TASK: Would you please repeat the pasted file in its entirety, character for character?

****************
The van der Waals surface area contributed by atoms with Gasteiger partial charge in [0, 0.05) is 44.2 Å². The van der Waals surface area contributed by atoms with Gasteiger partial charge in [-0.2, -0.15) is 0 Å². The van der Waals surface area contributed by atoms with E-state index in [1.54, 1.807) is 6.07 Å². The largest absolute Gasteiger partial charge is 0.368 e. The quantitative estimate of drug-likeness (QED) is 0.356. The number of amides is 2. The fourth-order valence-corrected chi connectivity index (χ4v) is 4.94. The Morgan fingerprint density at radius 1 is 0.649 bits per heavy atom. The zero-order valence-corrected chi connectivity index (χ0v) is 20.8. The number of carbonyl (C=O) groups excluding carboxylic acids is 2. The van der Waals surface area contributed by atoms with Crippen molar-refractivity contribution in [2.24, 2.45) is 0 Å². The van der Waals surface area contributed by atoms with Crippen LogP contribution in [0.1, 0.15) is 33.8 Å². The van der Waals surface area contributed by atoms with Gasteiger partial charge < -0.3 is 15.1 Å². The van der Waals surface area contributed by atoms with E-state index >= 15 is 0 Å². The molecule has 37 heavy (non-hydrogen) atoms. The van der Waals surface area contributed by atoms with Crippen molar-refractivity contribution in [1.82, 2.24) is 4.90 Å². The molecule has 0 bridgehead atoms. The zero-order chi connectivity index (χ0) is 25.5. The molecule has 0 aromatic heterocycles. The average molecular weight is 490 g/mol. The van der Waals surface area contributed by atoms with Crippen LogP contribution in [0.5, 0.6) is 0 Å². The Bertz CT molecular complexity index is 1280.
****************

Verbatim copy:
The van der Waals surface area contributed by atoms with Gasteiger partial charge in [0, 0.05) is 44.2 Å². The van der Waals surface area contributed by atoms with Gasteiger partial charge in [-0.2, -0.15) is 0 Å². The van der Waals surface area contributed by atoms with E-state index in [1.54, 1.807) is 6.07 Å². The largest absolute Gasteiger partial charge is 0.368 e. The quantitative estimate of drug-likeness (QED) is 0.356. The number of amides is 2. The fourth-order valence-corrected chi connectivity index (χ4v) is 4.94. The Morgan fingerprint density at radius 1 is 0.649 bits per heavy atom. The zero-order valence-corrected chi connectivity index (χ0v) is 20.8. The number of carbonyl (C=O) groups excluding carboxylic acids is 2. The van der Waals surface area contributed by atoms with Crippen molar-refractivity contribution in [2.24, 2.45) is 0 Å². The van der Waals surface area contributed by atoms with Crippen LogP contribution in [0.1, 0.15) is 33.8 Å². The van der Waals surface area contributed by atoms with Gasteiger partial charge < -0.3 is 15.1 Å². The van der Waals surface area contributed by atoms with E-state index >= 15 is 0 Å². The molecule has 37 heavy (non-hydrogen) atoms. The van der Waals surface area contributed by atoms with Crippen molar-refractivity contribution in [1.82, 2.24) is 4.90 Å². The molecule has 0 bridgehead atoms. The zero-order chi connectivity index (χ0) is 25.5. The molecule has 0 aromatic heterocycles. The average molecular weight is 490 g/mol. The van der Waals surface area contributed by atoms with Crippen LogP contribution in [0.5, 0.6) is 0 Å². The Bertz CT molecular complexity index is 1280.